A lot of times patients wanna know exactly how much they can lose. With gastric banding, you can see up to about a 50% reduction of the excess weight or the weight above your ideal body weight. With a sleeve gastrectomy, we see about 60% reduction. And with a gastric bypass, it can be up to 70% reduction of the excess weight. We’re talking about sustained durable weight loss and helping patients stay successful on their weight loss journey.

What if I don’t meet the criteria for weight loss surgery?

There’s an exciting option that’s available called the gastric balloon that helps people reduce weight who may not meet the criteria for weight loss surgery. So they may have anywhere from 30 to 50 pounds to lose, but it’s also been used in patients who weigh 600 and 700 pounds in an effort to try and get them to lose weight so that there can be less risk for weight loss surgery.

So, it’s sort of approaching the problem from two different aspects. The procedure is done endoscopically, meaning that we’re gonna be putting a camera down your throat into your stomach, but don’t worry: you’re not gonna be awake for that. We give you some IV sedation and numb up the throat so we can pass this down.

Once we get the balloon in the stomach, we inflate it with saline, and then we leave it in there for six months. After six months, the balloon has to be removed, and by that time though, you will have lost 20 to 40% of your excess weight. And you’ll be on a diet that is gonna help you maintain it long term.

Are bariatric procedures covered by insurance?

Many insurance plans do cover weight loss surgery, and we participate with several of them. These plans do require a dietary and psychological evaluation before surgery.

How will my diet change after bariatric surgery?

After all the procedures, patients are on a specialized diet. They will need to be on 10 days to two weeks of a liquid diet, followed by 10 to 14 days of a pureed diet. This gradual progression helps make sure that the patient does great after surgery and does not have any issues

After surgery, it really is important to eat healthfully and mindfully. In general, I have a few tips for you. One is really to try and eat meat, fish, chicken, and fruits and veggies. I think those are critical to long-term success. And if you’re a vegetarian, you can do fruits and veggies and beans.

I think the other issue is really to look at not eating foods that come out of a package. Processed foods, if you’re opening a box or opening a plastic bag of something, those are not going to be the best snacks or foods for you to eat long term for success.

The surgery can be looked at as a tool and it helps patients eat less and it helps you be less hungry so that you can stick to that healthier diet plan.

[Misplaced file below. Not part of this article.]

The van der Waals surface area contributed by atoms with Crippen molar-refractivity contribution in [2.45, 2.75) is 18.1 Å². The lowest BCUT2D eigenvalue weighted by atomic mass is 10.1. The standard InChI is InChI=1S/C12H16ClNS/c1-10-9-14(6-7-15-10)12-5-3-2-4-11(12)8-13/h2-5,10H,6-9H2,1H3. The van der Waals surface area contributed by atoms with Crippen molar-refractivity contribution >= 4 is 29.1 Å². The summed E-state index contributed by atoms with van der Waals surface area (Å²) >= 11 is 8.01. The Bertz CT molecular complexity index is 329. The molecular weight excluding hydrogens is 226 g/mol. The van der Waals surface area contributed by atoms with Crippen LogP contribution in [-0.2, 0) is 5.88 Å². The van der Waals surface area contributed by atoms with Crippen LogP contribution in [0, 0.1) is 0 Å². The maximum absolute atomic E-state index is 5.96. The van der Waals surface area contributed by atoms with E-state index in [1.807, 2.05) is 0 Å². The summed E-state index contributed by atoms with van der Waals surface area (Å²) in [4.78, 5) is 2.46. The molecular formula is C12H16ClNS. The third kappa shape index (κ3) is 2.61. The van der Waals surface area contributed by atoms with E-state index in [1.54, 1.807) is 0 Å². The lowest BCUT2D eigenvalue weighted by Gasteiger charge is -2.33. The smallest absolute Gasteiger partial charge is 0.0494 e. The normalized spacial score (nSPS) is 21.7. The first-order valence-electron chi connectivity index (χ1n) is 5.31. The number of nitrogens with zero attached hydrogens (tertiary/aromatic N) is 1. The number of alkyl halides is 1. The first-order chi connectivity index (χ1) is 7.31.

What are the possible side effects or complications after bariatric surgery?

All of these operations, while they benefit you with weight loss, they can have side effects. Immediately after surgery, there can be some nausea or vomiting. There are also some other side effects with the stapling procedures such as gastric bypassing, sleeve gastrectomy. It is something called dumping, where if you have something that’s high in fat, it sort of races through your system and you can have abdominal cramping, diarrhea, some nausea.

Weight loss surgery is also known to have certain complications, and the ones that I really focus on are leak, bleeding, and infection. And these are things that I am concerned about. And while I have a low rate of each one of these complications, it’s still something that I want you to be aware can happen with any procedure.

The key to any complication after surgery is really the follow-up. It’s calling your surgeon, calling me, because I know what to expect and what is within normal range for most patients. We can work with you to help you on your journey to success.

When is revision surgery necessary?

We have to understand that obesity is really a chronic disease. Revisions are done for a number of different reasons. One of them is that there can be weight regain and weight regain can happen because people have sort of fallen off their journey. They’re not eating as healthfully, they’re not being as active.

What I do is I get them back into the office, we meet with a dietician, and we determine if we can actually give them medications to help them get back on their journey. Or if there’s something anatomically changed with their original weight loss procedure.

Revisions can also be done for complications. Sometimes patients get ulcers, sometimes people have heartburn, reflux. There are a variety of different reasons why we look to do a revision of a weight loss procedure.

The key to it is that I do so much weight loss surgery that I have my own patients coming back to me in need of revision. Or I see other patients coming in from around the country. The goal of my practice is really to help the patient. And together we come up with what the best solution is for the problem that the patient has.

So thank you so much for watching this video, and I hope to see you soon in my office.